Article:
Otter Looks for New
by Dave Wilkins
Governor asks 11-year director to step down
Idaho will soon have a new state water director, and whoever is named to the post will immediately face some big challenges.
Gov.-elect Butch Otter will appoint a new director of the Idaho Department of Water Resources to replace Karl Dreher, who has held the position since May 1995.
Otter's transition team informed Dreher last week that he wouldn't be re-appointed.
Dreher had expressed interest in staying on under the new governor, but will instead leave at the end of the month.
"I very much appreciate having the opportunity to serve in a significant role and move Idaho's challenging water resource issues toward resolution," Dreher said in a statement. "The employees at the Department of Water Resources are among the best in the state. I wish them and my successor continued success."
State law requires the IDWR director to be a licensed engineer, department spokesman Mike Keckler said.
The department originally started out as the Office of State Engineer in 1895, and the professional requirement for the job hasn't changed.
A complex set of issues faces whomever is appointed to the post.
The state Supreme Court is expected to rule soon on the constitutionality of conjunctive management, a set of rules that has guided the joint management of surface and groundwater usage.
The outcome is widely expected to have a long-term impact on how water resources in Idaho are allocated and managed.
"First and foremost, the new director will have to deal with whatever decision the Supreme Court renders, and nobody knows what that will look like," said Norm Semanko, executive director of the Idaho Water Users Association. "That will be challenge No. 1."
Declining Snake River flows have triggered a slew of lawsuits and "water calls," demanding full allotment of water to senior water rights holders and the shutdown of junior groundwater pumping, if necessary.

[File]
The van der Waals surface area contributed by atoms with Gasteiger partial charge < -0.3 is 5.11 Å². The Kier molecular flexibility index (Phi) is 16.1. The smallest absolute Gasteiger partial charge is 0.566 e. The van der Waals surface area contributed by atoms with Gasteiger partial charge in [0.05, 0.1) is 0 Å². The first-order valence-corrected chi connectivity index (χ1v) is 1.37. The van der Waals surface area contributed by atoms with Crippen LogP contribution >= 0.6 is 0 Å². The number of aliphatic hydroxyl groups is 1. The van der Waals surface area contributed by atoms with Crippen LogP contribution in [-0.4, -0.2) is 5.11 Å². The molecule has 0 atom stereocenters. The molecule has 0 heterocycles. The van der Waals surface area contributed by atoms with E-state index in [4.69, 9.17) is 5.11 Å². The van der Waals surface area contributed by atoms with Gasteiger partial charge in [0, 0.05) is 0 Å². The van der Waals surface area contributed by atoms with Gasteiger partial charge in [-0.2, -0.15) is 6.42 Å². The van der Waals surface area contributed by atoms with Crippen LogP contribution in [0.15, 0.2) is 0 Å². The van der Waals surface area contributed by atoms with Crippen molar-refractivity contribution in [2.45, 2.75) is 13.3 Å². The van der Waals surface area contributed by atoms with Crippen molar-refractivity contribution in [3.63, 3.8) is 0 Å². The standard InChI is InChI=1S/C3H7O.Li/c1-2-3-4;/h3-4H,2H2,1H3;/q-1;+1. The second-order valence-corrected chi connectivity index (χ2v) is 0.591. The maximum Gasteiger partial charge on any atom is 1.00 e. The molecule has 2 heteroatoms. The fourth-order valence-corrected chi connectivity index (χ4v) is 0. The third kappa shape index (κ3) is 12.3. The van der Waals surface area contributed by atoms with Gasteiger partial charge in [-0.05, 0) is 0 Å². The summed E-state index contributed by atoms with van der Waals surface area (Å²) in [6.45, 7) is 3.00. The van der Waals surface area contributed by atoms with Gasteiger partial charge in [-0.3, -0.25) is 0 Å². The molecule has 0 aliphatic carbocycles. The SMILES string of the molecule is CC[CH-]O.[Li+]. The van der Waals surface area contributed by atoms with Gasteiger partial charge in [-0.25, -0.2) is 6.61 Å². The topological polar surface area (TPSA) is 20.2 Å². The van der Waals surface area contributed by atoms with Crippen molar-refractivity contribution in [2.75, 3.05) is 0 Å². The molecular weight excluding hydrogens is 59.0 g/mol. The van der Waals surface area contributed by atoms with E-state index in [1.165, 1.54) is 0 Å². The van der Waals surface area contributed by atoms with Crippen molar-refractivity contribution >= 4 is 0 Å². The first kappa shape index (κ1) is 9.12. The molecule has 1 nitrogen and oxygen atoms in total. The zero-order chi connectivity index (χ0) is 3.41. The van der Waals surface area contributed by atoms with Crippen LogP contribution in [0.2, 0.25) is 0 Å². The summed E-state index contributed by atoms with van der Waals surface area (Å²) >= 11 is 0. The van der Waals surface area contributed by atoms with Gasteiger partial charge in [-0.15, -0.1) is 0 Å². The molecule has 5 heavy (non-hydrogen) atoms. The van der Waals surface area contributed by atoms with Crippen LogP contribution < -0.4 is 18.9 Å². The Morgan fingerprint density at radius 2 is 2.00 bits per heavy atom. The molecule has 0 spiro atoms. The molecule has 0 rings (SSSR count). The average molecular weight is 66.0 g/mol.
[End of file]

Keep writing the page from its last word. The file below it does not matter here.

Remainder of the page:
Dreher issued a series of orders related to the water calls and subsequent mitigation plans submitted by junior water rights holders seeking to avoid curtailment.
The new water director will be thrust into that battle, along with the ongoing debate over salmon and steelhead recovery and flow augmentation.
Regardless of who is appointed, "it will be a challenge," Semanko said.
Dreher, who holds bachelor's and master's degrees in civil engineering from Colorado State University, was appointed by Gov. Phil Batt in 1995.
Dreher probably didn't please all water users in the state, but he tried to be fair, said John Thompson, director of information for the Idaho Farm Bureau Federation.
Dreher knew, for instance, that "shutting off all groundwater pumpers" wasn't going to fix declining flows along the Thousand Springs stretch of the Snake River, Thompson said.
"I think he did everything he could to keep everyone whole," Thompson said. "Dreher was a statesman, the way he handled it, I thought."
Idaho Report Claims Flow Augmentation Unjustified by Barry Espenson, Columbia Basin Bulletin - 11/3/00
Council Hears More Tutorials on Flow and Survival by Bill Rudolph NW Fishletter - 1217/2
Northwest Power Planning Council Meeting # 260, August 11-12, 1998
Karl J. Dreher, Director, Idaho Department of Water Resources, presented an overview of Idaho's experience with flow augmentation and his analysis of the relationship between historic flows and irrigation withdraws. He cited the National Marine Fisheries Service's Biological Opinion and the sliding scale targets it established to improve flows in the Columbia and Snake rivers. NMFS identified irrigation withdrawals as the principal reason Snake River flow targets could not be met; however, Mr. Dreher explained that his analysis shows that is not the case.
Mr. Dreher examined actual flow data to evaluate the significance of irrigation withdrawals on flows in the Snake River, the relationship between flows and travel time, and the potential for flow augmentation to improve travel time. His analysis of flows and water velocity shows that it is nearly impossible to increase the velocity of the Snake River through increased flows. He said that it would take 160 million acre-feet from a basin that produces an average annual runoff of 37 million acre-feet to maintain the average travel times and equivalent average velocities that occurred prior to the construction of the dams. Mr. Dreher continued saying that if flow augmentation is used, it would take 2.2 million acre-feet, which would increase the average velocity by about 0.1 miles per hour. This, he said, was unlikely to have a significant effect on salmon migration.
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